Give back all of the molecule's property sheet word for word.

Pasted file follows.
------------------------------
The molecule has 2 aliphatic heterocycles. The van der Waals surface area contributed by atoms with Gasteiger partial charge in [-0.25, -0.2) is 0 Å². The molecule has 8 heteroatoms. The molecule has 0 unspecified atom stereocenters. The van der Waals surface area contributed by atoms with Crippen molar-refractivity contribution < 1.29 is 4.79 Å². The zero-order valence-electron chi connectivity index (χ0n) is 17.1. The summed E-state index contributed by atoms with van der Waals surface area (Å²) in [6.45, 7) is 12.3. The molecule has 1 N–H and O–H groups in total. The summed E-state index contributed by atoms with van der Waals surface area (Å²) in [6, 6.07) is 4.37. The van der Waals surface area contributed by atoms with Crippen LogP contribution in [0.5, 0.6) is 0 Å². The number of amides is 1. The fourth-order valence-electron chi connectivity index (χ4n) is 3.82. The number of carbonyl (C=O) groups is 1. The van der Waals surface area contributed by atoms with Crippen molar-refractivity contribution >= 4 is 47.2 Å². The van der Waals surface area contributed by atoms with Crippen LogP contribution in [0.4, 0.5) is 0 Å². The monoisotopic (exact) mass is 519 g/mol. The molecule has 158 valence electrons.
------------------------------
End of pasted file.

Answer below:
The molecule has 2 aliphatic heterocycles. The van der Waals surface area contributed by atoms with Gasteiger partial charge in [-0.25, -0.2) is 0 Å². The molecule has 8 heteroatoms. The molecule has 0 unspecified atom stereocenters. The van der Waals surface area contributed by atoms with Crippen molar-refractivity contribution < 1.29 is 4.79 Å². The zero-order valence-electron chi connectivity index (χ0n) is 17.1. The summed E-state index contributed by atoms with van der Waals surface area (Å²) in [6.45, 7) is 12.3. The molecule has 1 N–H and O–H groups in total. The summed E-state index contributed by atoms with van der Waals surface area (Å²) in [6, 6.07) is 4.37. The van der Waals surface area contributed by atoms with Crippen LogP contribution in [0.5, 0.6) is 0 Å². The number of amides is 1. The fourth-order valence-electron chi connectivity index (χ4n) is 3.82. The number of carbonyl (C=O) groups is 1. The van der Waals surface area contributed by atoms with Crippen molar-refractivity contribution >= 4 is 47.2 Å². The van der Waals surface area contributed by atoms with Crippen LogP contribution in [0.4, 0.5) is 0 Å². The monoisotopic (exact) mass is 519 g/mol. The molecule has 158 valence electrons.